Discovery Institute: Vesuvius of Vomit

Good morning, Vomiteers! [*Good morning, Curmudgeon!*] Are you ready for another episode of the Vomit Show from Seattle? [*Yes!*]

Okay! Everyone put on your Vomiteer headgear, gather ’round, and let’s go! It’s time for another blog post by the neo-theocrats at the Discovery Institute‘s creationist public relations and lobbying operation, the Center for Science and Culture (a/k/a the Discoveroids, a/k/a the cdesign proponentsists).

The Discoveroids have a new post about the settlement of what we’ve been calling the Darwin’s Dilemma Exhibition Case. As you know, the actual case name is American Freedom Alliance v. California Science Center, California Science Center Foundation, Jeffrey Rudolph, et al. It’s sometimes abbreviated AFA v. CSC. We thought our last report on that shabby adventure in creationist litigation would be the end of it. That was “Darwin’s Dilemma” Case: Who Really Won? But this thing won’t end.

The Discoveroids’ latest is titled On the Fundamental Difference Between Darwin-Inspired and Intelligent Design-Inspired Lawsuits. To our delight it’s by Casey Luskin, everyone’s favorite creationist, and apparently he’s only one who isn’t a Discoveroid “fellow.” Last year your Curmudgeon compassionately remedied that cruel insult (see: Casey Luskin Is Named a Curmudgeon Fellow).

Before we begin to review Casey’s post it’s important to block a few things from your mind so that you can understand him. Actually, you can’t understand any Discoveroid post if you approach it like a rational, informed person. You must follow the sacred Fourfold Path.

First, you must forget all about the Constitution of the United States. Assume that there is no separation of church and state, and therefore the government is free to promote religion in its schools and impose theocracy everywhere. Second, forget all about what science is — you know, observing verifiable facts, framing testable hypotheses, and discarding ideas that fail such tests. You must open your mind — and your lab — to unobservable and untestable supernatural phenomena.

But you’re not ready yet. Third, forget everything you know about the creationist origins and characteristics of the Discoveroid “theory” of intelligent design. In case you’ve forgotten, in this post — Kitzmiller v. Dover: Is ID Science? — we described all the factual information that came out in testimony and cross examination during the Kitzmiller case. Fourth, pay no attention to the Discoveroids’ stated goal of destroying science and substituting religion in its place, as is clearly described in their wedge strategyi.e., to “reverse the stifling materialist world view and replace it with a science consonant with Christian and theistic convictions.”

Final check: (1) you know about the settlement of the California Science Center case; (2) you’ve adopted the mindset of the Discoveroids; and (3) you’re wearing your green and yellow Vomiteer costume. Okay, here we go, with bold font added by us. Casey starts out praising an article by Cornelius Hunter, about whom Wikipedia says:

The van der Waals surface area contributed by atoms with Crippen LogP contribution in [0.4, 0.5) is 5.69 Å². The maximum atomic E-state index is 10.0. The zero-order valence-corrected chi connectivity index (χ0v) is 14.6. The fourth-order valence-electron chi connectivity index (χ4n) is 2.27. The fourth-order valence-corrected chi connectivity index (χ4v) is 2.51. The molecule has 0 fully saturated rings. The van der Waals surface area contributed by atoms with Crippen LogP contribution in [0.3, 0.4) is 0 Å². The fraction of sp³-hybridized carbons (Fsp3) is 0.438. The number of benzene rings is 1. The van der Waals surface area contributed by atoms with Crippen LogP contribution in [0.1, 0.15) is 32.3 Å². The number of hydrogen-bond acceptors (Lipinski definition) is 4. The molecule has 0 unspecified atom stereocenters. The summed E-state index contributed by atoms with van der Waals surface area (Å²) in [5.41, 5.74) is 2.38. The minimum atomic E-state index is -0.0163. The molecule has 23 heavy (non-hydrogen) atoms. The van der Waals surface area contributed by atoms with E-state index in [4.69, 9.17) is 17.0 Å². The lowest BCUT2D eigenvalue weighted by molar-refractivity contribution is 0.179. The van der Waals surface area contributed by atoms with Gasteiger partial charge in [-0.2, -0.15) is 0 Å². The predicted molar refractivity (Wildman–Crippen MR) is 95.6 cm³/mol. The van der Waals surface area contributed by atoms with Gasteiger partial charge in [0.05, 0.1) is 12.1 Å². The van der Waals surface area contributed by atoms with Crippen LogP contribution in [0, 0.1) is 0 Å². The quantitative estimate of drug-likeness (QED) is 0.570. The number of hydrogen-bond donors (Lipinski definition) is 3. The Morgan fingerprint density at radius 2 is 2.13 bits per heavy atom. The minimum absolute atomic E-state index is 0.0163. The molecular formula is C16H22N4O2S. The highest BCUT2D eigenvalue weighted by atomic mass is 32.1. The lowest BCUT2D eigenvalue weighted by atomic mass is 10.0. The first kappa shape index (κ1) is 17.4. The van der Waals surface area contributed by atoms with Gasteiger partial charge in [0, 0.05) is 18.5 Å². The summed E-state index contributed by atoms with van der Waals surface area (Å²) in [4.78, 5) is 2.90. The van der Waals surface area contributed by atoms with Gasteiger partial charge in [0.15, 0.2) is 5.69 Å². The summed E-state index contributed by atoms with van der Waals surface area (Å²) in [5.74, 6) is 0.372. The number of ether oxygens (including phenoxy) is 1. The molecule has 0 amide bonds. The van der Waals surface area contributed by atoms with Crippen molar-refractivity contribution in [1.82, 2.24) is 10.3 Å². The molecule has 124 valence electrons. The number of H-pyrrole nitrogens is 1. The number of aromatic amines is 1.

Cornelius G. Hunter, Ph.D., is an adjunct professor of biophysics at Biola University. … He is known as an author and as a proponent of intelligent design. Hunter is a Fellow of the Discovery Institute, hub of the intelligent design movement.

Casey quotes Hunter as saying:

Unfortunately, the CSC case is typical. This is evolution in action. The only difference in this case is the evolutionists were found out.

Wowee! The CSC case exposed the evolutionists! Casey says:

I don’t necessarily agree with Dr. Hunter that evolutionary thinking entails “lies,” but I do agree with him that more than just science is driving the behavior of Darwin lobbyists. Politics is at work here as well.

Sinister stuff! Let’s read on:

In the case of the ID movement and the AFA lawsuit, we are simply asserting First Amendment free speech rights. AFA’s lawsuit, which was backed by abundant evidence of viewpoint discrimination, was not motivated by publicity-seeking. The purpose was to defend free speech.

Yet the settlement agreement mentioned none of that. Continuing:

ID is an intellectual idea, and proponents of that idea are facing illegal discrimination. If you’re a proponent of a scientific theory, sometimes litigation is necessary to defend your free speech rights to communicate your intellectual ideas.

Really? Since Galileo, what legitimate scientific idea has had to litigate for acceptance? Well, there was Scopes Trial, but Casey probably has an excuse for that. He goes on:

This doesn’t show a “political movement,” because the aim of the lawsuit is simply to open up intellectual discussion and debate. Opening up intellectual discussion and fighting discrimination on an important topic like biological origins is a public good, and it can be morally justified to file a lawsuit to achieve that end.